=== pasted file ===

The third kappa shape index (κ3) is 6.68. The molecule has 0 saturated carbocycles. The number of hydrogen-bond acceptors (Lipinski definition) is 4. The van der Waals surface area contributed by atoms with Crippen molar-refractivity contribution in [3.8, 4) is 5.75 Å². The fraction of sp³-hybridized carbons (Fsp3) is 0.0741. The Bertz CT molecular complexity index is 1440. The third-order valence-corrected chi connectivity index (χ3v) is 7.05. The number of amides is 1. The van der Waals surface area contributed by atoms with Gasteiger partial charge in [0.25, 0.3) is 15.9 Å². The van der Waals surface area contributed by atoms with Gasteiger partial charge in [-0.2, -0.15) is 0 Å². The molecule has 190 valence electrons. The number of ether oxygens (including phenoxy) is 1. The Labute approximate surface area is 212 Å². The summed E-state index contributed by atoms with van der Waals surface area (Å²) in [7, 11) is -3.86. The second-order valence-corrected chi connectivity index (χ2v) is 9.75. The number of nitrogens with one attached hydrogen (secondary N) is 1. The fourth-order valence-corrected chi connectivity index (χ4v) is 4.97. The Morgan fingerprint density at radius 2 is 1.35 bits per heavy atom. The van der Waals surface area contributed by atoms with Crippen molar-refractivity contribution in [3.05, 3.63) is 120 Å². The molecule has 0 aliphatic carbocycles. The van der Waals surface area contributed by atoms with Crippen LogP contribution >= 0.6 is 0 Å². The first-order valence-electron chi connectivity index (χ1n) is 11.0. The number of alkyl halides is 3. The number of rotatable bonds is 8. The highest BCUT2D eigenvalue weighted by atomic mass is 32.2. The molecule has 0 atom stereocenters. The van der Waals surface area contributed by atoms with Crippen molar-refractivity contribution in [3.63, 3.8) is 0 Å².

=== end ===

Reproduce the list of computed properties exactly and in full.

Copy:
The third kappa shape index (κ3) is 6.68. The molecule has 0 saturated carbocycles. The number of hydrogen-bond acceptors (Lipinski definition) is 4. The van der Waals surface area contributed by atoms with Crippen molar-refractivity contribution in [3.8, 4) is 5.75 Å². The fraction of sp³-hybridized carbons (Fsp3) is 0.0741. The Bertz CT molecular complexity index is 1440. The third-order valence-corrected chi connectivity index (χ3v) is 7.05. The number of amides is 1. The van der Waals surface area contributed by atoms with Gasteiger partial charge in [0.25, 0.3) is 15.9 Å². The van der Waals surface area contributed by atoms with Gasteiger partial charge in [-0.2, -0.15) is 0 Å². The molecule has 190 valence electrons. The number of ether oxygens (including phenoxy) is 1. The Labute approximate surface area is 212 Å². The summed E-state index contributed by atoms with van der Waals surface area (Å²) in [7, 11) is -3.86. The second-order valence-corrected chi connectivity index (χ2v) is 9.75. The number of nitrogens with one attached hydrogen (secondary N) is 1. The fourth-order valence-corrected chi connectivity index (χ4v) is 4.97. The Morgan fingerprint density at radius 2 is 1.35 bits per heavy atom. The van der Waals surface area contributed by atoms with Crippen molar-refractivity contribution in [3.05, 3.63) is 120 Å². The molecule has 0 aliphatic carbocycles. The van der Waals surface area contributed by atoms with Crippen LogP contribution >= 0.6 is 0 Å². The first-order valence-electron chi connectivity index (χ1n) is 11.0. The number of alkyl halides is 3. The number of rotatable bonds is 8. The highest BCUT2D eigenvalue weighted by atomic mass is 32.2. The molecule has 0 atom stereocenters. The van der Waals surface area contributed by atoms with Crippen molar-refractivity contribution in [3.63, 3.8) is 0 Å².